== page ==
- The Washington Times - Monday, August 18, 2014

ANALYSIS/OPINION:

Education officials across the country are in the process of testing their old and new math skills as annual back-to-school rituals begin taking shape.

On individual schools’ and school districts’ resource ledgers, there are textbooks, computers, personnel head counts, school buses and routes, lockers, desks and chairs, chalk, blackboards and audio-visual equipment.

You know, the stuff that makes a school a school — an appropriate learning environment for the young people who cross the schoolhouse threshold.


And then come the young people — the intended recipients of public education dollars who put those ‘readin’, writin’ and ‘rithmetic skills to the real test.

Who, exactly, are the recipients?

Unfortunately, in many instances, we may not know.

School officials can’t necessarily ask foreign-born children who they really are, and the young people’s caretakers don’t necessarily want you to know.

The headline on an Aug. 18 press release speaks volumes: “Influx of Illegal Immigrant Children Likely to Strain Public Schools.” It was distributed by Project 21, a public-policy collective that focuses on black conservatives.

Forthwith, some of the highlights in the press release:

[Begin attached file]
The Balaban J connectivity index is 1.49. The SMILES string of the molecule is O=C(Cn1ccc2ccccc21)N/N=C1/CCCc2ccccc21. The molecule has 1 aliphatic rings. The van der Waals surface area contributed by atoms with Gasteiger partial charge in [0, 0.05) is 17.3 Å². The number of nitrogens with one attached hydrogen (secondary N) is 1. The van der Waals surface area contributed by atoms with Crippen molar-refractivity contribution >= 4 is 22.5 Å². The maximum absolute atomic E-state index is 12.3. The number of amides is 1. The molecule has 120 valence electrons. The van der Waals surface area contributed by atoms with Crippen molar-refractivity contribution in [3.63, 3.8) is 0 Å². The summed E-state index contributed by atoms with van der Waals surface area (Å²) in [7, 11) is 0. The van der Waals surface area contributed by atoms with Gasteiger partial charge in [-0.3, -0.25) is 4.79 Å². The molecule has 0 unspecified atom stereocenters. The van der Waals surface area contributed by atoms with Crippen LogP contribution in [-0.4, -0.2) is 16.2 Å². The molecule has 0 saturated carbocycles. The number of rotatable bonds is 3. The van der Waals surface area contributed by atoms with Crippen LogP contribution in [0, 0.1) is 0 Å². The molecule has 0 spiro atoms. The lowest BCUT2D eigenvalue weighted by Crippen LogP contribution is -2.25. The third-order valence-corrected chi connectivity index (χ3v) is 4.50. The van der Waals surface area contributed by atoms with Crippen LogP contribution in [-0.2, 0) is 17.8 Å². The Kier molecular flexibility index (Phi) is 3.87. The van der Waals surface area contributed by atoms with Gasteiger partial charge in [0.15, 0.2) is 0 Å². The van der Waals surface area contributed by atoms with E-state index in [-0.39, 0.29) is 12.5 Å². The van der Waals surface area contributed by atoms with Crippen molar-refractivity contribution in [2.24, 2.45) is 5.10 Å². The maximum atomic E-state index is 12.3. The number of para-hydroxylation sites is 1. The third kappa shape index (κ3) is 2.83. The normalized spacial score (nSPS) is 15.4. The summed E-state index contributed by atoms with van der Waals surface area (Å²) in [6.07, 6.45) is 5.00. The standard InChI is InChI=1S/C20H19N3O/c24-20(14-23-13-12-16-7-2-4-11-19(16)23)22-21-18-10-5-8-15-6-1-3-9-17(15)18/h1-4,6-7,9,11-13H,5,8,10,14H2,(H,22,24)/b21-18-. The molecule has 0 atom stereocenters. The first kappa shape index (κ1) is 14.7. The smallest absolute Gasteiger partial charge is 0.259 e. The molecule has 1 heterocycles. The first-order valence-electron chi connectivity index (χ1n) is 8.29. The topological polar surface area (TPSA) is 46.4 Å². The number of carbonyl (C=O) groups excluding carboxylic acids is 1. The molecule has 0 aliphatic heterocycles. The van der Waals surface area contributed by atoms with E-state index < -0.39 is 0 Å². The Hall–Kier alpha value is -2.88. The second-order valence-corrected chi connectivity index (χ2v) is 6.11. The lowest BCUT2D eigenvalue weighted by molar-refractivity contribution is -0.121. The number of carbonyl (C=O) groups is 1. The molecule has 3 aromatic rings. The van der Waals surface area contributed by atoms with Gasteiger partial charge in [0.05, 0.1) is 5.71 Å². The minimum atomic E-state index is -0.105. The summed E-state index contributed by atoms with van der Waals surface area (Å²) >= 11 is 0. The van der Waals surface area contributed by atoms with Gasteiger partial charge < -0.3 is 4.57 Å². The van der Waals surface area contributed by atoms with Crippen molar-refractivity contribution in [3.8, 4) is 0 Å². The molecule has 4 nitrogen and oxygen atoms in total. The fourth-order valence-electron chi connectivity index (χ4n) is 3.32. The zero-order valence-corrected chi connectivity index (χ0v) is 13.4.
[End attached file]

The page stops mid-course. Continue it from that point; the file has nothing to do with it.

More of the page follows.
• The new recipients: An estimated 90,000 unaccompanied children may illegally cross America’s threshold by Sept. 30, and that number is projected to hit 142,000 in 2015. Neither figure represents immigrant children with parents or other relatives already here in the States.

• The new policies: In a nutshell, the federal government has said open all public schoolhouse doors to immigrant children, even if you do not know who they are. And whatever you do, do not ask about immigration status. Period. That public policy was reinforced in a springtime “Dear Colleague” letter that federal authorities sent to school authorities across the nation. The Obama administration threatened to throw down the Justice Department gauntlet if state authorities and/or local school districts violate federal policies regarding education.

A black conservative underscored the contrariness of the policy.

“The sad irony is that American mothers being criminalized for wanting better schools for their kids are black and they pay taxes. Illegal immigrants do not. Also disturbing is the idea that school district officials aren’t permitted to even inquire about legal status,” said Project 21 member Stacy Washington, a mother, former school board member and St. Louis radio talk show host, who was quoted in Monday’s press release.

• The new problems: State authorities and teachers unions have been crying uncle about class sizes, and the new school year has yet to even sweep across the nation.

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